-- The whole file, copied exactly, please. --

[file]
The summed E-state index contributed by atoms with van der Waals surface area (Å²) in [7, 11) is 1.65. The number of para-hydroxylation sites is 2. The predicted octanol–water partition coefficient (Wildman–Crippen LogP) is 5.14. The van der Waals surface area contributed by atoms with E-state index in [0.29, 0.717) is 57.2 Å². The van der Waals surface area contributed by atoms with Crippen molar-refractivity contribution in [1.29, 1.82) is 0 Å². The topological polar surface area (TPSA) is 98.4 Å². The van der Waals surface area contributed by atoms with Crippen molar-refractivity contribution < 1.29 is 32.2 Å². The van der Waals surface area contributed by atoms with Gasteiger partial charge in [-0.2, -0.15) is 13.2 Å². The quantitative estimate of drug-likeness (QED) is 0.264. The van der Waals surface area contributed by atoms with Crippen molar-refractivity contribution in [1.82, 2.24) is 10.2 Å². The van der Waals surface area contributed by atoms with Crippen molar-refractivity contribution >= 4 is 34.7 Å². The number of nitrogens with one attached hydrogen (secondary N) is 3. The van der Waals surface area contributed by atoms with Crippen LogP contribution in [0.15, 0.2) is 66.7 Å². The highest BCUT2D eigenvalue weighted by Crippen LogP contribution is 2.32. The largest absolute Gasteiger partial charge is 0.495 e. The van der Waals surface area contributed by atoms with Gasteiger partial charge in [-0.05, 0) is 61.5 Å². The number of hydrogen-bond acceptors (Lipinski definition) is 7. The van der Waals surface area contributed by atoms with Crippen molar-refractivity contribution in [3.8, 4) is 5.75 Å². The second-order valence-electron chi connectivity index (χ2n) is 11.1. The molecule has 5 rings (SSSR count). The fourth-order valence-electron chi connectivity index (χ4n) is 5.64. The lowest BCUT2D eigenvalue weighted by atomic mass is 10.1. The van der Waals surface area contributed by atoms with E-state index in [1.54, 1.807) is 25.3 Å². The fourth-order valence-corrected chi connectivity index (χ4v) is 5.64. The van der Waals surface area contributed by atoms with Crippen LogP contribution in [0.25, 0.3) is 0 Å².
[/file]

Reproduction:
The summed E-state index contributed by atoms with van der Waals surface area (Å²) in [7, 11) is 1.65. The number of para-hydroxylation sites is 2. The predicted octanol–water partition coefficient (Wildman–Crippen LogP) is 5.14. The van der Waals surface area contributed by atoms with E-state index in [0.29, 0.717) is 57.2 Å². The van der Waals surface area contributed by atoms with Crippen molar-refractivity contribution in [1.29, 1.82) is 0 Å². The topological polar surface area (TPSA) is 98.4 Å². The van der Waals surface area contributed by atoms with Crippen molar-refractivity contribution < 1.29 is 32.2 Å². The van der Waals surface area contributed by atoms with Gasteiger partial charge in [-0.2, -0.15) is 13.2 Å². The quantitative estimate of drug-likeness (QED) is 0.264. The van der Waals surface area contributed by atoms with Crippen molar-refractivity contribution in [1.82, 2.24) is 10.2 Å². The van der Waals surface area contributed by atoms with Crippen molar-refractivity contribution >= 4 is 34.7 Å². The number of nitrogens with one attached hydrogen (secondary N) is 3. The van der Waals surface area contributed by atoms with Crippen LogP contribution in [0.15, 0.2) is 66.7 Å². The highest BCUT2D eigenvalue weighted by Crippen LogP contribution is 2.32. The largest absolute Gasteiger partial charge is 0.495 e. The van der Waals surface area contributed by atoms with Gasteiger partial charge in [-0.05, 0) is 61.5 Å². The number of hydrogen-bond acceptors (Lipinski definition) is 7. The van der Waals surface area contributed by atoms with Crippen molar-refractivity contribution in [3.8, 4) is 5.75 Å². The second-order valence-electron chi connectivity index (χ2n) is 11.1. The molecule has 5 rings (SSSR count). The fourth-order valence-electron chi connectivity index (χ4n) is 5.64. The lowest BCUT2D eigenvalue weighted by atomic mass is 10.1. The van der Waals surface area contributed by atoms with E-state index in [1.54, 1.807) is 25.3 Å². The fourth-order valence-corrected chi connectivity index (χ4v) is 5.64. The van der Waals surface area contributed by atoms with Crippen LogP contribution in [0.25, 0.3) is 0 Å².